Garrett Gundermann surveys field of sweet corn destroyed by Hurricane Harvey’s winds. Two days later, the field was engulfed in six-feet of water after unremitting rain.
Garrett Gundermann returned my call from the field four days after Hurricane Harvey left 490 acres of his 500-acre farm in Wharton County under water. He was taking a break from ripping the sheetrock out of his flooded home to plant fall greens on his little bit of high, drying ground. “I’m just trying to get back to some kind of normality,” he explained.
This would be the year’s third planting at Gundermann Acres with no harvest to show for it. In February, the first crop was decimated by a 14°F freeze. The second rotted in a powerless refrigerated pack house, now the third in water-laden soil. Without crop insurance, which Gundermann does not have, 2017 will be a total loss. What he had hoped would be a good year after many bad ones instead will leave him begging for loan forgiveness and looking to sell part of his farm to make ends meet.
At Whitehurst Heritage Farms in Brenham, beginning farmers Michael and Leslie Marchand also understand the challenges bad weather brings. In only 18 months, the couple suffered through the same three flooding events that have put Gundermann Acres in dire straits. That all of their farm animals are raised on pasture or freerange in forested areas, without fixed housing, made the Marchands especially vulnerable during Hurricane Harvey. They lost more than 200 chickens—three tractor loads—to drowning and shock.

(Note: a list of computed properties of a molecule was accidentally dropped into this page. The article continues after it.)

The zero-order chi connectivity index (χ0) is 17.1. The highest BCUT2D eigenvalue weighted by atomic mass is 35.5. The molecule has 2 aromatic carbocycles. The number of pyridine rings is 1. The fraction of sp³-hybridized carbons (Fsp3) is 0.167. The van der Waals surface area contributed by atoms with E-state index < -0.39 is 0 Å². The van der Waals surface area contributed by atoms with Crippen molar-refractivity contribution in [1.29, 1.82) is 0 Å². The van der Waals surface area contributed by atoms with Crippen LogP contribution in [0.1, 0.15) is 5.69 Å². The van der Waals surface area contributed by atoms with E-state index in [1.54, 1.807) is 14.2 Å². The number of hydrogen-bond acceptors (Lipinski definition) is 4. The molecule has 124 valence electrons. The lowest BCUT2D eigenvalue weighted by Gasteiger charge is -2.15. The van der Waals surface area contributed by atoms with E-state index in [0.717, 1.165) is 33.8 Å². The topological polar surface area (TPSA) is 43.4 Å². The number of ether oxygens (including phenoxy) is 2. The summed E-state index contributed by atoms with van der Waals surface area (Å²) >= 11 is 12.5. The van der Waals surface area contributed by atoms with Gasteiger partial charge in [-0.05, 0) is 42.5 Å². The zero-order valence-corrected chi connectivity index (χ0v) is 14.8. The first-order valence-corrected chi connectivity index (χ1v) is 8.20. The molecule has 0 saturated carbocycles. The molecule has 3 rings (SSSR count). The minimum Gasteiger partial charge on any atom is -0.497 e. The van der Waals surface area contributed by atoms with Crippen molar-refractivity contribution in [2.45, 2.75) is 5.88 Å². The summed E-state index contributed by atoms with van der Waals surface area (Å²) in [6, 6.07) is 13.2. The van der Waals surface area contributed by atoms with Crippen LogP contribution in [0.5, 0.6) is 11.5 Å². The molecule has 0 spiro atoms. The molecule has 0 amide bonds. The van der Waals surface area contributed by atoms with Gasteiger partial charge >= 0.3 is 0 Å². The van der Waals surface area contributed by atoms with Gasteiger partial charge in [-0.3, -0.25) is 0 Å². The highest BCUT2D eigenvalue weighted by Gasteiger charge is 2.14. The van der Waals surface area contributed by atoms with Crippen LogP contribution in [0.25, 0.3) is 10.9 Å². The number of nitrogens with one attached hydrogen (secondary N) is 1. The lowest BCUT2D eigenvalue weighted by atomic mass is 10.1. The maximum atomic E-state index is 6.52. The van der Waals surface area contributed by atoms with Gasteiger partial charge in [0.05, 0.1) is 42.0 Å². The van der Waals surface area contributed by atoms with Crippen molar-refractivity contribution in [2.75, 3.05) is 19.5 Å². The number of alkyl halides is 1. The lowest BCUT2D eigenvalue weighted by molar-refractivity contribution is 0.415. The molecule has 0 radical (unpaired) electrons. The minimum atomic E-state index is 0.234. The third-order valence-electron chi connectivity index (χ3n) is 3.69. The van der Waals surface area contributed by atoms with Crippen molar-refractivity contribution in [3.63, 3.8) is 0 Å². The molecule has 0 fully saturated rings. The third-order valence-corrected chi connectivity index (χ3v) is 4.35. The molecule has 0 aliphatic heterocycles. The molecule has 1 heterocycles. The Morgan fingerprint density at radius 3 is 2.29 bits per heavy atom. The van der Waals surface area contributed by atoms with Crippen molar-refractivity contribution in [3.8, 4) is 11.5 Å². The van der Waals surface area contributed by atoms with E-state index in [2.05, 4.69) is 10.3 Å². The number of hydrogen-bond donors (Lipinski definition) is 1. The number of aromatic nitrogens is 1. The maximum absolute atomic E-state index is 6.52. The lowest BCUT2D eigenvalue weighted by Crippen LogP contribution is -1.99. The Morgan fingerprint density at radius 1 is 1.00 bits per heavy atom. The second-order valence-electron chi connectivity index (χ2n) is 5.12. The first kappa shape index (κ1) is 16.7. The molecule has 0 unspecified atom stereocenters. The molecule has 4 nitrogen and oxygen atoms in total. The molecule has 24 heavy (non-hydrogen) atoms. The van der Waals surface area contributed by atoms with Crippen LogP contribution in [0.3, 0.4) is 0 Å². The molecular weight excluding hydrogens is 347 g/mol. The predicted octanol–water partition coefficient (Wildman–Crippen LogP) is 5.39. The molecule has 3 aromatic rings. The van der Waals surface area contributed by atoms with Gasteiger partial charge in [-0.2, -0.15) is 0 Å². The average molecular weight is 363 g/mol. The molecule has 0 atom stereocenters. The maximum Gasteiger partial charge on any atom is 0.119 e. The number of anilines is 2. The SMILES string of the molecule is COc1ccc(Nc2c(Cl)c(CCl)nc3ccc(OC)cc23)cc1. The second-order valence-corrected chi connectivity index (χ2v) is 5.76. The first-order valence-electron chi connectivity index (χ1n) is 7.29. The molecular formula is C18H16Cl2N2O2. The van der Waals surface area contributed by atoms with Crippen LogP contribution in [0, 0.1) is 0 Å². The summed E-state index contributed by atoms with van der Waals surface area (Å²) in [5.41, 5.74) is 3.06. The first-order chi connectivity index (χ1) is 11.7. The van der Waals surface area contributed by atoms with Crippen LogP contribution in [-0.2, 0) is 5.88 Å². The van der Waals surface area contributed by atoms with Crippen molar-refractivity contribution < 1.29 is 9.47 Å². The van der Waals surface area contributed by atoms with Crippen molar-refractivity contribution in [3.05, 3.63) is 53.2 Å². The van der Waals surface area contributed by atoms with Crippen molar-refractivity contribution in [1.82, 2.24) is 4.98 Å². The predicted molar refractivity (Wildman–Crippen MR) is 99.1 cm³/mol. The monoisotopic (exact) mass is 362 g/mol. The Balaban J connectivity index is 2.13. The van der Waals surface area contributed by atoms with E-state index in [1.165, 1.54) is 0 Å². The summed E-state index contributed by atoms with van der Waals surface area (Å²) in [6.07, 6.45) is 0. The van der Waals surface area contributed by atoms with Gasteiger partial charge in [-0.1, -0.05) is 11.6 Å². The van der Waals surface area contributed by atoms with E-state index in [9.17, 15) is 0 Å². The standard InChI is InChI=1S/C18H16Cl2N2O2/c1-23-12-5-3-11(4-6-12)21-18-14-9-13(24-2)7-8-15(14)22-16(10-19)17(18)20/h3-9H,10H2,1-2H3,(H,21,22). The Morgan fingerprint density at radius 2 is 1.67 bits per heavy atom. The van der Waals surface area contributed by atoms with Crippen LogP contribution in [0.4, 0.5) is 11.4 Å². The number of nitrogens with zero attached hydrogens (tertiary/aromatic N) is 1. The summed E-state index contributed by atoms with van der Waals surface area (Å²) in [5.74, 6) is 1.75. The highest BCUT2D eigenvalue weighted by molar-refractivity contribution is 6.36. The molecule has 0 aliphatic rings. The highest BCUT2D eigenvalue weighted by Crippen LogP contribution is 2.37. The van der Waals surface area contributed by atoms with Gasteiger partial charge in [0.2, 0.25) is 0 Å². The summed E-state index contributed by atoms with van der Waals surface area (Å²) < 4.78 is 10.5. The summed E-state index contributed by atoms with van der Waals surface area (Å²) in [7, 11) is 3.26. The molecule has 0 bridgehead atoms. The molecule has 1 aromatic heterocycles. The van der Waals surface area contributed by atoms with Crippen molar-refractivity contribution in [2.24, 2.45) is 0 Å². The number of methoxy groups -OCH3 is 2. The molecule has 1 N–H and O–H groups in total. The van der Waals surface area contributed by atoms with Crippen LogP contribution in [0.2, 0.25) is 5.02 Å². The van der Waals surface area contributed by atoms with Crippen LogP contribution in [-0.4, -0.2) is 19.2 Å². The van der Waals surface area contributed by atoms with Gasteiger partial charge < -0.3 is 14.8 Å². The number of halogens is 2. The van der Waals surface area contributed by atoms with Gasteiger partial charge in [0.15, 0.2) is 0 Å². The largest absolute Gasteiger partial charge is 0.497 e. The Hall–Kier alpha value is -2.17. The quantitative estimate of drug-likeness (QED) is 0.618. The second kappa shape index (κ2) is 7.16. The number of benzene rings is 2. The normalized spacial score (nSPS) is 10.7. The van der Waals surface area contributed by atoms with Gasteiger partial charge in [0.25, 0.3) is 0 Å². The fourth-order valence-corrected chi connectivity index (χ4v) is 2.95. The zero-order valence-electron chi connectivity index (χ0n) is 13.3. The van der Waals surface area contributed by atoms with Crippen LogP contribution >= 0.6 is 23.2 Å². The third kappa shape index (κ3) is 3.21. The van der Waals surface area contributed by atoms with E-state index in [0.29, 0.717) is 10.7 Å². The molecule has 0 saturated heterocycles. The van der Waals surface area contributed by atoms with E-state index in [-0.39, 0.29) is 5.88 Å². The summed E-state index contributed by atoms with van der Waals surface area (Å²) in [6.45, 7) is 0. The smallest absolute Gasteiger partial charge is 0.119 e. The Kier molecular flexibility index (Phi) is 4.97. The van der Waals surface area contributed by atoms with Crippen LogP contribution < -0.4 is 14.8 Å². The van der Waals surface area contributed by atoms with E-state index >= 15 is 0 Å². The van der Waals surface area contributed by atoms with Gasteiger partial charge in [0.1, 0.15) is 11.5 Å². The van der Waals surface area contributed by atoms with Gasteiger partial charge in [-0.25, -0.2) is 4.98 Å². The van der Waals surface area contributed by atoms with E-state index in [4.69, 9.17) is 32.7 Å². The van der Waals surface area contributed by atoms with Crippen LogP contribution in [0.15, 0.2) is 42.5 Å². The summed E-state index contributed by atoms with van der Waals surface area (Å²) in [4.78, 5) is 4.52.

“It’s very sad for a farmer,” said Leslie Marchand. “Day by day you care for these animals.… It takes eight weeks to raise a meat bird, five months before a chicken lays its first egg, so you’re with them for a very long time.”
Hurricane Harvey set the record as the largest rain event in the state’s history, dumping more than 15 trillion gallons and up to 50 inches of rain on coastal Texas. And while Texans are no strangers to extreme weather—floods, droughts, hail, hurricanes, tornadoes and heat waves—most agree that the severity of these weather events is getting worse.
Even small shifts in temperature or rainfall can be bad news for farmers. They may lose crops to early or late freezes or have their planting delayed by an unusually cool, wet spring. Downpours can make fields impassable, prohibiting harvests and forcing producers to leave crops, and profits, to rot. Longer droughts reduce water availability for irrigation, reducing yields, and warmer winters keep insect pests alive from one season to the next. And of course, recordsetting storms can obliterate farms overnight.
Nelson Carter at Cartermere Farms in Celina put it like this, “We hit the 100-year floodplain twice in one year. Twice! That’s supposed to take 200 years!” (The statistic refers to odds: a 1-in-100 chance of occurring in a given year.) At one point, flooding on his farm was so bad that he had geese swimming in his onion patch. That was after a year so dry he could drive a car along the bottom of his 35-acre lake.